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Data from: Conflict bear translocation: Investigating population genetics and fate of bear translocation in Dachigam National Park, Jammu and Kashmir, India

Citation

Mukesh, .; Sharma, Lalit Kumar; Charoo, Samina Amin; Sathyakumar, Sambandam (2020), Data from: Conflict bear translocation: Investigating population genetics and fate of bear translocation in Dachigam National Park, Jammu and Kashmir, India, Dryad, Dataset, https://doi.org/10.5061/dryad.7r368

Abstract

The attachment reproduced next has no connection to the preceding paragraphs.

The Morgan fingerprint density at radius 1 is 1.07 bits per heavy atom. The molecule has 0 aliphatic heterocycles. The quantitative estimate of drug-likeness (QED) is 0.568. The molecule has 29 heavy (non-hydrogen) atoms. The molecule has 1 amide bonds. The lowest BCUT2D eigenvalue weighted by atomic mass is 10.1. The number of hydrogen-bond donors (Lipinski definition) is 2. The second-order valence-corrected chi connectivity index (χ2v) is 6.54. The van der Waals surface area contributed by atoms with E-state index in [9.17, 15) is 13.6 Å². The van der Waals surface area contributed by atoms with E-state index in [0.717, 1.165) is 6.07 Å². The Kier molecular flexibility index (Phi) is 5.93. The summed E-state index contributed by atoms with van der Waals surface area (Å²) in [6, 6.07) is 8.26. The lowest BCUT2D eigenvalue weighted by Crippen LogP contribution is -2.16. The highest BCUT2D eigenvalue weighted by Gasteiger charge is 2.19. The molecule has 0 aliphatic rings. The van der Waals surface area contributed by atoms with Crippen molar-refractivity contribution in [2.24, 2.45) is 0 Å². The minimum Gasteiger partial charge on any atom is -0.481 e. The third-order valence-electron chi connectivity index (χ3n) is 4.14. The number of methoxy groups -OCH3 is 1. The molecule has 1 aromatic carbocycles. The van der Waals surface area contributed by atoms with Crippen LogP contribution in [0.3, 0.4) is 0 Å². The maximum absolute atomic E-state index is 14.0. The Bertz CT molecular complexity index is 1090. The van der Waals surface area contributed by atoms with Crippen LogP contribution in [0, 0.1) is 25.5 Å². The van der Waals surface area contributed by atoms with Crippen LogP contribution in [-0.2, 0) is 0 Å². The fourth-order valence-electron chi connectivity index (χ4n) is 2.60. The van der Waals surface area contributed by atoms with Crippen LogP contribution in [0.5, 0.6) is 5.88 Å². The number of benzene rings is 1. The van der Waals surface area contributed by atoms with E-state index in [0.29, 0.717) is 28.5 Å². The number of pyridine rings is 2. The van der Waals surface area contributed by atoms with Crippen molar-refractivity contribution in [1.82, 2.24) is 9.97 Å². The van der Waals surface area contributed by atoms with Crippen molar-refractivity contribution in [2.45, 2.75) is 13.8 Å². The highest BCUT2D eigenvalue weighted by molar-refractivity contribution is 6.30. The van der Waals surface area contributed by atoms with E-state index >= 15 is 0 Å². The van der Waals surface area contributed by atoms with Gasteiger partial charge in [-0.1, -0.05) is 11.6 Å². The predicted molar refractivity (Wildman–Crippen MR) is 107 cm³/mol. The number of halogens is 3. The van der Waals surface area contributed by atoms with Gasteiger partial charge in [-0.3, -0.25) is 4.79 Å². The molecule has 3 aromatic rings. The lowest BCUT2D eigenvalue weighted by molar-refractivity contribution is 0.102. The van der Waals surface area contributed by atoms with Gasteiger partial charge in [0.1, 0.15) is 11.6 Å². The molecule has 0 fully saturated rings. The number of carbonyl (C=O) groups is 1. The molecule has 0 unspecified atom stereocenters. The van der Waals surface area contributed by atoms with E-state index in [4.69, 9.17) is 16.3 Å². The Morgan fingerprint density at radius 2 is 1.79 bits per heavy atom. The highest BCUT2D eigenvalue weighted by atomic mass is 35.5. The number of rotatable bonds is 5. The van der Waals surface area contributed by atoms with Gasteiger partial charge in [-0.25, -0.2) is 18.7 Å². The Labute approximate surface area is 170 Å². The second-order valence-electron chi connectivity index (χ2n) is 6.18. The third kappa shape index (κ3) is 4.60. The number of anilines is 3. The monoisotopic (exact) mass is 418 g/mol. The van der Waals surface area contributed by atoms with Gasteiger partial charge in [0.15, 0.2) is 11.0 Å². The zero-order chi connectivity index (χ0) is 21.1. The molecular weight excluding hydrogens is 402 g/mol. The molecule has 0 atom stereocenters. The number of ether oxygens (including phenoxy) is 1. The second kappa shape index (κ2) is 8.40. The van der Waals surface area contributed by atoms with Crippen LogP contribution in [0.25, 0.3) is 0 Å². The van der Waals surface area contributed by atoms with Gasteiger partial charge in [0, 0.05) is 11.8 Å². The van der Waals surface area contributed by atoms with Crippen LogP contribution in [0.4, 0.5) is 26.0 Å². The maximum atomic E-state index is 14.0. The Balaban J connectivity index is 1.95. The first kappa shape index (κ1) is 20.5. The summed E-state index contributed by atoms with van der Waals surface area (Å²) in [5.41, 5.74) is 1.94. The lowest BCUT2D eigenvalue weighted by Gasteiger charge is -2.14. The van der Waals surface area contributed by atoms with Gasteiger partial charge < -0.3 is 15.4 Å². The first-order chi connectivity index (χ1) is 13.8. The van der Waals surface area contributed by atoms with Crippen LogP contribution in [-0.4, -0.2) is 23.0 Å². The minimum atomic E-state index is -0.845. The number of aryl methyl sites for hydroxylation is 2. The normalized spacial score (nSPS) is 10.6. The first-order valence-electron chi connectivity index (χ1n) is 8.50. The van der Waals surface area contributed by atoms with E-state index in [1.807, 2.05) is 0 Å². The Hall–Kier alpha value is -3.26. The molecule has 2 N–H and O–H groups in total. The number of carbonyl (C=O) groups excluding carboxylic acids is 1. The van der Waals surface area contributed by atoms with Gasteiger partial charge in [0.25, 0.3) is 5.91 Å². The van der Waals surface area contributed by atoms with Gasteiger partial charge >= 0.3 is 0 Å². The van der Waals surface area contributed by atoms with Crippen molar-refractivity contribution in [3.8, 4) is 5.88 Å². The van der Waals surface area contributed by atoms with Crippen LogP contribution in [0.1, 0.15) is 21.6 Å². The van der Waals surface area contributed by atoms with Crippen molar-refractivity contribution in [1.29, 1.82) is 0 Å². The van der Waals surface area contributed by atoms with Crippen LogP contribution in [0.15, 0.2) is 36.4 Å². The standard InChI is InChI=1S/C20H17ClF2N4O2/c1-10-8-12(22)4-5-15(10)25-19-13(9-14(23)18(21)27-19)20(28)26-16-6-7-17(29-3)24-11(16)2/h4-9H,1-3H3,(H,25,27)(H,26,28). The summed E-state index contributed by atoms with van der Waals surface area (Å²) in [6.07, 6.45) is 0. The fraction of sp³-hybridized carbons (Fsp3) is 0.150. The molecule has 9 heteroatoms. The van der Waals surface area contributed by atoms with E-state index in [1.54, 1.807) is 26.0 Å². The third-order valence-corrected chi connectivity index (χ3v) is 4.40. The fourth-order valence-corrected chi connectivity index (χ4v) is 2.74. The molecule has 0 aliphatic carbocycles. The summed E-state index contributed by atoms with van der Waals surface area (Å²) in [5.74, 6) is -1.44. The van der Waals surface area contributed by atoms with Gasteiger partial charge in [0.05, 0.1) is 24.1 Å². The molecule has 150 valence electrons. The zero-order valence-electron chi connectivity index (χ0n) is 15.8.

The Asiatic black bear population in Dachigam landscape, Jammu and Kashmir is well recognized as one of the highest density bear populations in India. Increasing incidences of bear-human interactions and the resultant retaliatory killings by locals have become a serious threat to the survivorship of black bears in the Dachigam landscape. The Department of Wildlife Protection in Jammu and Kashmir has been translocating bears involved in conflicts, henceforth ‘conflict bears’ from different sites in Dachigam landscape to Dachigam National Park as a flagship activity to mitigate conflicts. We undertook this study to investigate the population genetics and the fate of bear translocation in Dachigam National Park. We identified 109 unique genotypes in an area of ca. 650 km2 and observed bear population under panmixia that showed sound genetic variability. Molecular tracking of translocated bears revealed that mostly bears (7 out of 11 bears) returned to their capture sites, possibly due to homing instincts or habituation to the high quality food available in agricultural croplands and orchards, while only four bears remained in Dachigam National Park after translocation. Results indicated that translocation success was most likely to be season dependent as bears translocated during spring and late autumn returned to their capture sites, perhaps due to the scarcity of food inside Dachigam National Park while bears translocated in summer remained in Dachigam National Park due to availability of surplus food resources. Thus, the current management practices of translocating conflict bears, without taking into account spatio-temporal variability of food resources in Dachigam landscape seemed to be ineffective in mitigating conflicts on a long-term basis. However, the study highlighted the importance of molecular tracking of bears to understand their movement patterns and socio-biology in tough terrains like Dachigam landscape.

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